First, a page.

Political Fiction, Without a Capital P


Political fiction can come across as heavy-handed, but avoiding all politics in writing may overlook the fact that people lead political lives. Over at the Atlantic, author Molly Antopol talks about how reading the fiction of Grace Paley taught her to write about political characters without sounding preachy—as she puts it, political fiction without a capital P:

When political fiction fails, it can be because it manifests a kind of moral certitude, an assured sense that one worldview is better or truer than another. Paley never falls prey to this kind of arrogance. Her work is rooted in the assumption that other people’s opinions—no matter how different they may seem, or how similar—warrant open consideration.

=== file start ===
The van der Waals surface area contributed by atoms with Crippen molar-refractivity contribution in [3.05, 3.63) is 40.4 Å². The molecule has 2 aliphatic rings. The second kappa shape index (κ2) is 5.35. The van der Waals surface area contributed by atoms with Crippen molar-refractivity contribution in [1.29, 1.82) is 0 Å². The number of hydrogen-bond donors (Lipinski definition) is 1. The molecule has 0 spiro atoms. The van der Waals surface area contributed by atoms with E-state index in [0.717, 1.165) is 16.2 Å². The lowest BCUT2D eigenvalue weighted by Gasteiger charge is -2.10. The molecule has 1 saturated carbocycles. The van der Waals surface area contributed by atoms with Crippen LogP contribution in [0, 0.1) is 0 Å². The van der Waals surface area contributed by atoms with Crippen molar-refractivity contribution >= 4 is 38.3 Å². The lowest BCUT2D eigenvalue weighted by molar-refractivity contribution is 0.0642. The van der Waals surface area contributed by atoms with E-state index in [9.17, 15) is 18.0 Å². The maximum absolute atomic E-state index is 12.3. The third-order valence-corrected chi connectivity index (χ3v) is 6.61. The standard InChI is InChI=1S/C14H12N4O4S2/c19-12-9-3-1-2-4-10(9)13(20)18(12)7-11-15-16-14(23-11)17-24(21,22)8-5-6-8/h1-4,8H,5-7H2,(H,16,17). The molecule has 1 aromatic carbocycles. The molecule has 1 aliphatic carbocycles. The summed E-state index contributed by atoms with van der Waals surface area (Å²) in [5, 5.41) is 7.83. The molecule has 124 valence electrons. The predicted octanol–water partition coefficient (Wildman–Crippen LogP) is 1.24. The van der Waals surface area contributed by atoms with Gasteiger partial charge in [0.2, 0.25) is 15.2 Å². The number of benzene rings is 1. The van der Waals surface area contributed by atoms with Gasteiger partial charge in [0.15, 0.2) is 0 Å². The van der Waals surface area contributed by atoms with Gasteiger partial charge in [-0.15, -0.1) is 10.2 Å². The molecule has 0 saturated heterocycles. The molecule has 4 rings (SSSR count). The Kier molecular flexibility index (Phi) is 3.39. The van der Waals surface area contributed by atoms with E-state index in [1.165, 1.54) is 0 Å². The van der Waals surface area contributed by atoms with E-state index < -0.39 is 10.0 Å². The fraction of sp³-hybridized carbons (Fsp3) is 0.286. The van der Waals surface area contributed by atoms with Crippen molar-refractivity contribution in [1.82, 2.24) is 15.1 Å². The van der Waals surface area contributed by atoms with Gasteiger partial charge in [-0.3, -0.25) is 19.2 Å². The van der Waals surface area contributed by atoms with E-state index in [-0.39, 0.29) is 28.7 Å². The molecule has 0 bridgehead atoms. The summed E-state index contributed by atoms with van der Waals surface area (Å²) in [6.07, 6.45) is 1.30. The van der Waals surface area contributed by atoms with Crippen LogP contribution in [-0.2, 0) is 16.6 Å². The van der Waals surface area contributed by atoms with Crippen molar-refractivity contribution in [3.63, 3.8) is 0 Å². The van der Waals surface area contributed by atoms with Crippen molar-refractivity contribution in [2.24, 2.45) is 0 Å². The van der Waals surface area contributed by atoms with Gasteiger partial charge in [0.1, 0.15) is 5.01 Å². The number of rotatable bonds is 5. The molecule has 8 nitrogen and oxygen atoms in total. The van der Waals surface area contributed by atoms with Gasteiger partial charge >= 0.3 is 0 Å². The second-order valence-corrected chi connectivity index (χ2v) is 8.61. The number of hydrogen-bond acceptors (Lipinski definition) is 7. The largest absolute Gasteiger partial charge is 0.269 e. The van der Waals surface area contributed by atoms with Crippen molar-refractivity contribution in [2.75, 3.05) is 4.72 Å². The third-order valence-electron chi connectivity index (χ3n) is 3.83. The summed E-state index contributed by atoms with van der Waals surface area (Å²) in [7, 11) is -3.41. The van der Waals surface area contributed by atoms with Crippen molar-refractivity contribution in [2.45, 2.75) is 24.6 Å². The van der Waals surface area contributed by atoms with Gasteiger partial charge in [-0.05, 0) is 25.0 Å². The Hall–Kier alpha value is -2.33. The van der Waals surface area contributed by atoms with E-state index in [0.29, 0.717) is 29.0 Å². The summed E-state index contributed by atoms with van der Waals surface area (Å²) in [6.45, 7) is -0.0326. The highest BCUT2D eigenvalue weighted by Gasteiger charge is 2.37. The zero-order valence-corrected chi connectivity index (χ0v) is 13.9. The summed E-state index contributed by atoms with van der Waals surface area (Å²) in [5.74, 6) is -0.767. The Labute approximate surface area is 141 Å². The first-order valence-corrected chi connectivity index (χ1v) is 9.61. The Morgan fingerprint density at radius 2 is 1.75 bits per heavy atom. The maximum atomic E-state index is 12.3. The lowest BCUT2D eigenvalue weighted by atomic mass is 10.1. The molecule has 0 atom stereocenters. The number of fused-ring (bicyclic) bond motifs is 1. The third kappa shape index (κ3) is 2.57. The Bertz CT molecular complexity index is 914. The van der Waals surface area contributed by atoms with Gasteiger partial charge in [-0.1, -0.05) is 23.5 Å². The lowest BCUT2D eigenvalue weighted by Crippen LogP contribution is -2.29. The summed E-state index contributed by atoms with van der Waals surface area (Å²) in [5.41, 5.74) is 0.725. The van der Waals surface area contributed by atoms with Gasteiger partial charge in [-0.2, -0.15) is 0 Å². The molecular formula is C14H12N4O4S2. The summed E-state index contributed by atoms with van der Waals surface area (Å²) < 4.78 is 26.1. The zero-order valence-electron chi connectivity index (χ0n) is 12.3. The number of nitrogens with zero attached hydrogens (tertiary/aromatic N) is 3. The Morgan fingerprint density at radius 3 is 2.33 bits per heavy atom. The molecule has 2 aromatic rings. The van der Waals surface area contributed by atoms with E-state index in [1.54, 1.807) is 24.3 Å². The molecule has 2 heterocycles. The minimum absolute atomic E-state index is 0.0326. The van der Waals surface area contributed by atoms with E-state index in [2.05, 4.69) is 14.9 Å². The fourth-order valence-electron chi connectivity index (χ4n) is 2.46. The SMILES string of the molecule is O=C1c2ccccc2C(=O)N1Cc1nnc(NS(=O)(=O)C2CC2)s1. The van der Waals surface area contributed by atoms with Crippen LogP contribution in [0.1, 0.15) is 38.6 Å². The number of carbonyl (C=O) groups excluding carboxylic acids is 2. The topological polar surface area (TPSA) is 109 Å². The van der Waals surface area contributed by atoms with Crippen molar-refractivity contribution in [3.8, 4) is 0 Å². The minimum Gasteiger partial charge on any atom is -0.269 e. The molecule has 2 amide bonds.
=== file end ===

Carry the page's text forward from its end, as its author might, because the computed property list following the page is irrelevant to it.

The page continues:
Want more on Antopol and her debut collection The UnAmericans? Check out the Rumpus interview with the writer here!

Kathryn Sukalich is a Wisconsin native living in Oregon. She received an MFA in Creative Writing and Environment from Iowa State University. You can find her online at kathrynsukalich.com. More from this author →